A Dark, Dark Day for American Conservatism
The 2008 presidential election — just four years ago, but it seems so much longer than that — was a milestone for American liberalism. Barack Obama not only became the first black president in U.S. history — the living embodiment of the race-blind ideal that had inspired liberals since the Civil Rights era — he also proved to be a muscular leftist mover on dozens of important issues.
He ended don’t-ask-don’t-tell, endorsed gay marriage, set America down the road to universal health care, imposed a decisively Kenynesian response on the worst American recession since the 1930s, reversed George W. Bush’s torture policies, championed green energy, and got U.S. troops out of Iraq. And he topped it off by staring down the Super PAC-fuelled, FOX News-supported GOP juggernaut of 2012 — and won, bad economy and all.
Not all of his projects worked out (e.g., Solyndra). And many of his policies — such as his refusal to close Guantanamo, end the drone war, or prosecute Wall Street bankers — disappointed his young, urban, left-wing base. But there is little doubt but that his first term was, on the main, a triumph for the moderate American left.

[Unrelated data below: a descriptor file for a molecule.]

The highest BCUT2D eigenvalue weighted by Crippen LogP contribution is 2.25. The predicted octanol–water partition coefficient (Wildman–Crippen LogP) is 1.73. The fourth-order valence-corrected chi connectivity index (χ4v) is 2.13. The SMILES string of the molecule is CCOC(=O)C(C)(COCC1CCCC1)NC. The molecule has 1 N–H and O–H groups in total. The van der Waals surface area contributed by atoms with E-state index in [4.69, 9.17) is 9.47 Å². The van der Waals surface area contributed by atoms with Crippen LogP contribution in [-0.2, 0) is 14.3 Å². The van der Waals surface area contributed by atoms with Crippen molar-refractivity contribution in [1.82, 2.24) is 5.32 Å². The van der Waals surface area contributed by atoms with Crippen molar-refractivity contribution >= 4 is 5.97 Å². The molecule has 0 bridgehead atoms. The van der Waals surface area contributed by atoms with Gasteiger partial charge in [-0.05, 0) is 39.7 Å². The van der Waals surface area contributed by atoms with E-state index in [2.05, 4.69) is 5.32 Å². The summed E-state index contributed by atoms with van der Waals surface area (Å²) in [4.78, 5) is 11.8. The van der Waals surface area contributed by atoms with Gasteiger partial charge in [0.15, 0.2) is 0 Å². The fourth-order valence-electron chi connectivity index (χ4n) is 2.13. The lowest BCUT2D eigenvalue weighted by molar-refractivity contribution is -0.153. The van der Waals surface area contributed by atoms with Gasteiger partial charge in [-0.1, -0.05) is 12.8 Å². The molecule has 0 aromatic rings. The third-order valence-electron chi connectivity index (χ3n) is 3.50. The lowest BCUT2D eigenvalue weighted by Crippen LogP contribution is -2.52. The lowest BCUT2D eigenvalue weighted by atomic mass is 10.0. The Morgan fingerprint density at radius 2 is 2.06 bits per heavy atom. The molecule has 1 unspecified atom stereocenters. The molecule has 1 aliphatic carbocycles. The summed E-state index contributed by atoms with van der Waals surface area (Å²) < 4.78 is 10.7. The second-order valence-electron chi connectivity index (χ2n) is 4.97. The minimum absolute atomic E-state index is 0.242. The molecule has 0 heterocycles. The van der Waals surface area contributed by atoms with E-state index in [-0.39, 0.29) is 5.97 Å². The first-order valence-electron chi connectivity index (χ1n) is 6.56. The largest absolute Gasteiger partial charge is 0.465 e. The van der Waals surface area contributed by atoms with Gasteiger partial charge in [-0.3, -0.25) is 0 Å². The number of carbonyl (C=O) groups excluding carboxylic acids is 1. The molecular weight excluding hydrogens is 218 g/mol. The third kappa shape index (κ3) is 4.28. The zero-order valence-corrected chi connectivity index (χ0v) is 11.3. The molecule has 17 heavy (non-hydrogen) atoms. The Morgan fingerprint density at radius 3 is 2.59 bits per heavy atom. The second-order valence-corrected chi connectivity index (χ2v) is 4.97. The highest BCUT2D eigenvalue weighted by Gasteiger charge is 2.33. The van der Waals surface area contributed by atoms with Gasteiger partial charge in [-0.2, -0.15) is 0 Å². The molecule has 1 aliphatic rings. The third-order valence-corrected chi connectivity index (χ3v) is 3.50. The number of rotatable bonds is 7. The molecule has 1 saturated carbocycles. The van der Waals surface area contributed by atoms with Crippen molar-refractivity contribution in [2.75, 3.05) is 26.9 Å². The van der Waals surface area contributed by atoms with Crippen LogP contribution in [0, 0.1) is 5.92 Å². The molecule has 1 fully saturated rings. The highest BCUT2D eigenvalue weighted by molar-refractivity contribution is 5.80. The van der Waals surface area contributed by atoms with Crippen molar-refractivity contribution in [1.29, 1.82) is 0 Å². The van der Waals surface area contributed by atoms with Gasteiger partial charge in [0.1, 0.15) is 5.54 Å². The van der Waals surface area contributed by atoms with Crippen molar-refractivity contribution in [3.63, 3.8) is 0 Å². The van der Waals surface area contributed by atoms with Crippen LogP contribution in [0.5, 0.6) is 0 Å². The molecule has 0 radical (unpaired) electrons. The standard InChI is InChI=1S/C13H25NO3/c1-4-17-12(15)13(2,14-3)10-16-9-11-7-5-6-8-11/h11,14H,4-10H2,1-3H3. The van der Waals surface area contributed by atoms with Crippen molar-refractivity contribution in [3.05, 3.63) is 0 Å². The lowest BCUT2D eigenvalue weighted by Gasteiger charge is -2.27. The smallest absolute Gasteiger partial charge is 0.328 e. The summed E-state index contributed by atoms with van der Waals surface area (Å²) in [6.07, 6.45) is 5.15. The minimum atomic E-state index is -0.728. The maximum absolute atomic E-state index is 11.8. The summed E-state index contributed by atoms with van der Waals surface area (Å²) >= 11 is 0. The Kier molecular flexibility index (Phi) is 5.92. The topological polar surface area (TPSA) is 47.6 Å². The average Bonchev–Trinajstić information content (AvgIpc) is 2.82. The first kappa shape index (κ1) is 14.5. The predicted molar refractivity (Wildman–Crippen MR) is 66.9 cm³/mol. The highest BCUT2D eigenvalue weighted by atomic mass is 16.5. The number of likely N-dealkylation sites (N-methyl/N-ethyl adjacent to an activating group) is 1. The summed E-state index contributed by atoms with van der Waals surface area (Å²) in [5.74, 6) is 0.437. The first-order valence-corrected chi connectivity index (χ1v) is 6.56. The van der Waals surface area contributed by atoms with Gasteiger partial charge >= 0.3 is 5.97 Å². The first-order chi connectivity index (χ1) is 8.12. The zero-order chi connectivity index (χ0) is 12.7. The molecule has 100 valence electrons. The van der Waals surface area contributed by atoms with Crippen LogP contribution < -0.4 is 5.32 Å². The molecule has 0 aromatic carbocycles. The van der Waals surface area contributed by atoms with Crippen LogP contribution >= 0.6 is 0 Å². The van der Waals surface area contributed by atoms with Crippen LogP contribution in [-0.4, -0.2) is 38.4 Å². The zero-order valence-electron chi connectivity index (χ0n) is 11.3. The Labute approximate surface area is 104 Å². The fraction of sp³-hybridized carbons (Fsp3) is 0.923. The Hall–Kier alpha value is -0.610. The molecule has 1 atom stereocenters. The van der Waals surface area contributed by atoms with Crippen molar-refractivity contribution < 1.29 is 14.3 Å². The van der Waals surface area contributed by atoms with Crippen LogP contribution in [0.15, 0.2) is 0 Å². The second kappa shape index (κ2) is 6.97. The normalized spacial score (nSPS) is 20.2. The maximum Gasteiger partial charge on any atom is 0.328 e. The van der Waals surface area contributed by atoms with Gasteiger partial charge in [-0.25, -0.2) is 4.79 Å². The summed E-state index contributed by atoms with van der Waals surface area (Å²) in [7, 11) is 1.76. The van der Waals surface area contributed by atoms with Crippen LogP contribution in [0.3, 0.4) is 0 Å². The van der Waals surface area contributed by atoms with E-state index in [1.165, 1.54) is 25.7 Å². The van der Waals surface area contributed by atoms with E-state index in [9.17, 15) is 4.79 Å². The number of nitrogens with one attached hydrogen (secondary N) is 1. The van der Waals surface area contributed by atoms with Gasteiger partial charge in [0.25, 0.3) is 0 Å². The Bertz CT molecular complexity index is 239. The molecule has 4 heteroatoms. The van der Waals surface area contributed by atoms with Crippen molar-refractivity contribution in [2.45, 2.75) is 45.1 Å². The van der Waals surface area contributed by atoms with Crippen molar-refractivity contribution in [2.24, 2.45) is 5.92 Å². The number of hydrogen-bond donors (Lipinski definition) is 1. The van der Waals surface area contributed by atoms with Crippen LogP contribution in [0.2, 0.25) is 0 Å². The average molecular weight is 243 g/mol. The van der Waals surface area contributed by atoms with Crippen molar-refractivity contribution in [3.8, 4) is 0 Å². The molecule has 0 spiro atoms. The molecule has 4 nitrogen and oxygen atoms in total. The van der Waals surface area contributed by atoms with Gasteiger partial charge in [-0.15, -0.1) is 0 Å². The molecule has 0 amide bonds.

His second term will be very different. With the economy picking up momentum, and the wars in Iraq, Libya and Afghanistan over or winding down, America is no longer in crisis mode. While Obama will get credit for the relative prosperity of coming years, the agenda in Congress will be dominated by the unglamorous and unpopular task of reducing the deficit through trimming the welfare state and reforming the tax code. Even assuming Republican and Democratic lawmakers can do business on these issues, it’ll be give and take, not hope and change. Obama’s glory days are behind him.